Impact of Exchnage Rate Regime in EC

Impact of Exchnage Rate Regime in EC


This research examines the impact of the monetary exchange rate regime on inflation within and payments balances among the member states of the European Communities (EC). The EC is an umbrella name for a broad spectrum of organizations linking most of the nations of Western Europe. The exchange rate regime is the essential aspect of the functioning of the European Monetary System (EMS), which is one element in the structure of the EC. In effect, this research is a partial assessment of the EMS.

Formation of the European Community, and of European Monetary System

Within the context of international regional integration, there are five levels(1) freetrade area, (2) customs union, (3) common market, (4) economic union, and (5) political union (Grosse, & Kujawa, 1988). Each successive level involves a greater degree of integration. At the lowest level of integration, the freetrade area, tariffs are eliminated on the trade between the member countries. At the next level, the customs union, common external tariffs are applied to all trade between the member countries and non member countries. The third level, the common market, moves one step further along, and permits the free flow of the factors of production among member countries. At the fourth level, economic union, monetary and fiscal harmonization among member countries is added to the common market system. The final level, political union, involves the creation of a single government over all member countries, and the loss of national identity for the individual member states of the union.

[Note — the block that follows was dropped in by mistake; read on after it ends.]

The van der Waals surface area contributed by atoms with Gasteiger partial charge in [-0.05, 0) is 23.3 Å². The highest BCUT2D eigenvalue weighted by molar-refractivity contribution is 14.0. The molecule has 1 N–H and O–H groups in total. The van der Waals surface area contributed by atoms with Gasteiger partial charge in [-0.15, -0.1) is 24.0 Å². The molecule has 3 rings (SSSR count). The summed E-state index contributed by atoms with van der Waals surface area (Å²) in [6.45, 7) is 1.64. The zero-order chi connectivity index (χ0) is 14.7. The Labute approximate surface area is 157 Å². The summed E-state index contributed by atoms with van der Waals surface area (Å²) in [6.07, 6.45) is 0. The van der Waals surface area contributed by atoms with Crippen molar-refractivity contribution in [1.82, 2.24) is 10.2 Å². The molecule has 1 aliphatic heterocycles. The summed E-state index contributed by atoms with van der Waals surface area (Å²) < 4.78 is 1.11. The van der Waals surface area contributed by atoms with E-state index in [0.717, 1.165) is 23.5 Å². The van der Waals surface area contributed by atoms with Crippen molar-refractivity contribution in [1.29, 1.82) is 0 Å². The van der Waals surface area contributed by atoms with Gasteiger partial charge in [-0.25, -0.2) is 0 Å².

The European Economic Community (EEC) was created with the signing of a treaty in Rome in 1957, by Belgium, France, the Federal Republic of Germany (FRG), Italy, Luxembourg, and the Nederlands (Paxton, 1990). The European Atomic Energy Community (EURATOM) was created at the same time, by …

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